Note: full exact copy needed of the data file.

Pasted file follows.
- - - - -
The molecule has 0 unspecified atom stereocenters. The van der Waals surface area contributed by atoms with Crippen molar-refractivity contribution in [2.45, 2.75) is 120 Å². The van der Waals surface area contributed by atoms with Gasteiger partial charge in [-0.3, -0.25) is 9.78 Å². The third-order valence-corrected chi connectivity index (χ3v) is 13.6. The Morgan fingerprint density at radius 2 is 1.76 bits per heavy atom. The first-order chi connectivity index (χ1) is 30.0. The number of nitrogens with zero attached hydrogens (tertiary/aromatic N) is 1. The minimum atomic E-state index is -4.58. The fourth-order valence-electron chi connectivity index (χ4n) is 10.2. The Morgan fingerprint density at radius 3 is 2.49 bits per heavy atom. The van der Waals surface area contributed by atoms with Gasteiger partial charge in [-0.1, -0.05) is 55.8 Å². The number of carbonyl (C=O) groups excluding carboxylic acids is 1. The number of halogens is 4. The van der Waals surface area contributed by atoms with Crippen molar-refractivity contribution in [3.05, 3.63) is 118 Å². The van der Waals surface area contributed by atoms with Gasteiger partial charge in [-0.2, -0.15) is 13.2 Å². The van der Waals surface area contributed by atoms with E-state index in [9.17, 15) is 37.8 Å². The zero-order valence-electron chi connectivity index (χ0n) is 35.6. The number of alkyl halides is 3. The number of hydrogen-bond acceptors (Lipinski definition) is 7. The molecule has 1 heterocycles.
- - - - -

The molecule has 0 unspecified atom stereocenters. The van der Waals surface area contributed by atoms with Crippen molar-refractivity contribution in [2.45, 2.75) is 120 Å². The van der Waals surface area contributed by atoms with Gasteiger partial charge in [-0.3, -0.25) is 9.78 Å². The third-order valence-corrected chi connectivity index (χ3v) is 13.6. The Morgan fingerprint density at radius 2 is 1.76 bits per heavy atom. The first-order chi connectivity index (χ1) is 30.0. The number of nitrogens with zero attached hydrogens (tertiary/aromatic N) is 1. The minimum atomic E-state index is -4.58. The fourth-order valence-electron chi connectivity index (χ4n) is 10.2. The Morgan fingerprint density at radius 3 is 2.49 bits per heavy atom. The van der Waals surface area contributed by atoms with Gasteiger partial charge in [-0.1, -0.05) is 55.8 Å². The number of carbonyl (C=O) groups excluding carboxylic acids is 1. The number of halogens is 4. The van der Waals surface area contributed by atoms with Crippen molar-refractivity contribution in [3.05, 3.63) is 118 Å². The van der Waals surface area contributed by atoms with Gasteiger partial charge in [-0.2, -0.15) is 13.2 Å². The van der Waals surface area contributed by atoms with E-state index in [9.17, 15) is 37.8 Å². The zero-order valence-electron chi connectivity index (χ0n) is 35.6. The number of alkyl halides is 3. The number of hydrogen-bond acceptors (Lipinski definition) is 7. The molecule has 1 heterocycles.